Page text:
As a methodology, Blacksound considers the systemic and property conditions under which popular music is produced. These conditions include the political, cultural, and legal parameters that affect the ways in which the aesthetic and performance practices of African Americans have been exploited and embedded in the discourses of popular music and sound, even as they are made hypersonic (or rendered racially inaudible) when marketed to a primarily white audience. Blacksound takes up the ontological origin of intellectual property as it has been shaped by the context of chattel slavery in which blackface minstrelsy was born. This method of popular music analysis is an attempt at an “engaged musicology” as introduced by Naomi André in Black Opera. Engaged musicology is described by André as a process that “incorporates the shared lived experiences of everyone involved: the performers and the public. Such an approach that brings together opera in a historical context and focuses on how it resonates in the present day points to a type of analysis I call an engaged musicology.”32 Through a direct engagement with performance studies, sound studies, Black feminist studies, and queer studies, Blacksound seeks to expand the inclusive development of musicological discourse by placing sound, race/identity, performance, and its reception at the center of the analysis of popular music making in the nation.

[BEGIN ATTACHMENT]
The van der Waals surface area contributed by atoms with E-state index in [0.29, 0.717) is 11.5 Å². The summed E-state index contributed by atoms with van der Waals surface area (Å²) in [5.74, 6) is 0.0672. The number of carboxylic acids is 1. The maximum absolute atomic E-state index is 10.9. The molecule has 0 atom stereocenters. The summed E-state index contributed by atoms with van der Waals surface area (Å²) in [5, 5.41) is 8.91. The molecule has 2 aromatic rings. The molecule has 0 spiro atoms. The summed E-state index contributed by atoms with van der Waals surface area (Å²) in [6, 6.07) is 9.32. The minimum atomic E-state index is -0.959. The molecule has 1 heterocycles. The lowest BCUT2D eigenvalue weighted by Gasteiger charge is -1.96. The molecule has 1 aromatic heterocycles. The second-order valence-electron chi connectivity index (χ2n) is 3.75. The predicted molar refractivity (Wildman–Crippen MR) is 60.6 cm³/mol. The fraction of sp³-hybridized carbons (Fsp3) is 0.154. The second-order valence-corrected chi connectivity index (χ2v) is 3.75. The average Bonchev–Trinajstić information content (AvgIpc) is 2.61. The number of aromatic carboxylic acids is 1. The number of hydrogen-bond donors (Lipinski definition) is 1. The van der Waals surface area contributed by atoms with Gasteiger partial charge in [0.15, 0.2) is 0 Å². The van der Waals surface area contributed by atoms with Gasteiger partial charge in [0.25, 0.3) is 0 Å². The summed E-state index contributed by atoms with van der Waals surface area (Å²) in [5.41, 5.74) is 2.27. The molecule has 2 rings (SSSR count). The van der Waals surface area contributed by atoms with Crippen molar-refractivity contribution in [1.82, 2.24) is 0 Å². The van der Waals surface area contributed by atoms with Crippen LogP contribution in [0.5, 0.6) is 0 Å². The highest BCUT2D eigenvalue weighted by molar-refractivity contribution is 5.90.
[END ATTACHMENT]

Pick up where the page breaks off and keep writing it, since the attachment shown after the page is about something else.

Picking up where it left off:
Particular to the political legacy of Blacksound is the historical and essentialist attempt to delimit black performativity, black personhood, and the ability for black people to be by circulating counterfeit and imagined performances of blackness in and out of blackface. These performances—which I designate “scripts”—developed into stereotypes and frequently stood in for the varied experiences and ways of being of African Americans. I use the word “script” as a way of understanding the impact of minstrelsy on racial identity and the aesthetics of property relations, referring to the specific sonic and corporeal markers of identity that came to be performed, stereotyped, embodied, and circulated through blackface. This impact was fundamental to the way particular civic and quotidian performances of a nonblack “self” became culturally aligned with whiteness, as ethnic whites also felt free to perform the limits of self as citizen through blackface on and off the minstrel stage. Within and without the ritual of blackface, masked performance developed sonic and bodily “markings,” or scripts, that became closely attached to stereotyped ideas of race (such as blackness); simultaneously, a space for whiteness was constructed and freely articulated through the blackface mask. The development and transmission of these sonic and bodily scripts is central to my deconstruction of the formation of racial identity and notions of intellectual (performance) property in Blacksound's emergence out of blackface.